- Find what you want to buy. Either go through a webpage for a gun store/distributor that sells online, or you can buy via auction through places such as Gunbroker.com or Auctionarms.com. There are also classified sites such as GunsAmerica.com. The BEST deals I have gotten are off the auction sites. However, just like any auction site (such as E-bay, etc.), use common sense. I only purchase from sellers with a long history of good feedback and you should always read the fine print. I never purchase without detailed pictures. And, if I’m buying off a classified listing on an internet forum, I ensure the seller is a long standing active member with past successful transactions. I also typically make contact with the seller first to see how responsive they are and to ensure they can provide details about what they are selling. There is never a guarantee that you’ll never be scammed so if you’re not into auction sites or online sales in general, that’s your choice. But I have never been scammed with an online purchase and have purchased and sold many firearms on Gunbroker.com, AuctionArms.com, etc.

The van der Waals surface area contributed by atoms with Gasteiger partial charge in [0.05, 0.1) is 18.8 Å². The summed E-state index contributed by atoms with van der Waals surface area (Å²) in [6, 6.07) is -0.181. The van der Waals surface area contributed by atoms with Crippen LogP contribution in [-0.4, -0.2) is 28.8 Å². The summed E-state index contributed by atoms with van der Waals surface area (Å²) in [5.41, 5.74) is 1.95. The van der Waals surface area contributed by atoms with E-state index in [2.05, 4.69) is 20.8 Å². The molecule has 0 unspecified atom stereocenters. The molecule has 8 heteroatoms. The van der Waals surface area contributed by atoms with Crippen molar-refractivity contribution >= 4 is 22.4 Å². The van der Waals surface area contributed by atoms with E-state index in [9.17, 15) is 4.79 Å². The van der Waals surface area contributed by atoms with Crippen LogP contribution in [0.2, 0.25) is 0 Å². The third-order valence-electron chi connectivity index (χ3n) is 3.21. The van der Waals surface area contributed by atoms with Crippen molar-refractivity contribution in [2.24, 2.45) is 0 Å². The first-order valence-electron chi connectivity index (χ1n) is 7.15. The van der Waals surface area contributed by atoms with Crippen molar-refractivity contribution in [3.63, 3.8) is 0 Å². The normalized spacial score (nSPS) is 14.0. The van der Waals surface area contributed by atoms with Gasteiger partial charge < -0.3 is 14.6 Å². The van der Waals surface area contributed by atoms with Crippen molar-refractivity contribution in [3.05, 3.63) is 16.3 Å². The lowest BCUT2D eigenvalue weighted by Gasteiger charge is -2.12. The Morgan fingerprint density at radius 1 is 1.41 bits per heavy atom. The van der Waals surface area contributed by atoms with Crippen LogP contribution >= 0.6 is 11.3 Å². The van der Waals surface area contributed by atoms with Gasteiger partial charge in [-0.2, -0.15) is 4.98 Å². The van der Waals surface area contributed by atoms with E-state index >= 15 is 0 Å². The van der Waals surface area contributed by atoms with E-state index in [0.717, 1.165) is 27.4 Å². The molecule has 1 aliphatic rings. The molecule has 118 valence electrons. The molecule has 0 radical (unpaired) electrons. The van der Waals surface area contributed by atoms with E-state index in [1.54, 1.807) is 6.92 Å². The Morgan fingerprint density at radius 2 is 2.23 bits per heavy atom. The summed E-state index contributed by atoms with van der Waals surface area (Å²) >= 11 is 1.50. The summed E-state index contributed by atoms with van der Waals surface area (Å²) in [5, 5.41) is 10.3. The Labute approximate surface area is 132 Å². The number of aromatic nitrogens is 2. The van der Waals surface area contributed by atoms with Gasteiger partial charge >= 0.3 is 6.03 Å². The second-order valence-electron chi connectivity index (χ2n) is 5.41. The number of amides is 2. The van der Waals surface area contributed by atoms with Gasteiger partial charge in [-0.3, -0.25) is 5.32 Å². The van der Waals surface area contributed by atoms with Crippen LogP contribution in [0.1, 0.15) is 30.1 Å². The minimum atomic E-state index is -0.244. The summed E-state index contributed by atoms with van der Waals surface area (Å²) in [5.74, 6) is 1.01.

- Send payment to the seller along with a copy of your FFL’s license; if you are buying from an out of state source, you don’t have to pay sales tax! Note that many FFLs will only send their license directly to the seller, so they may want to fax or e-mail it themselves. Once payment and the copy of the FFL is received, the seller should ship the package. I always ask that seller to provide me with a package tracking number.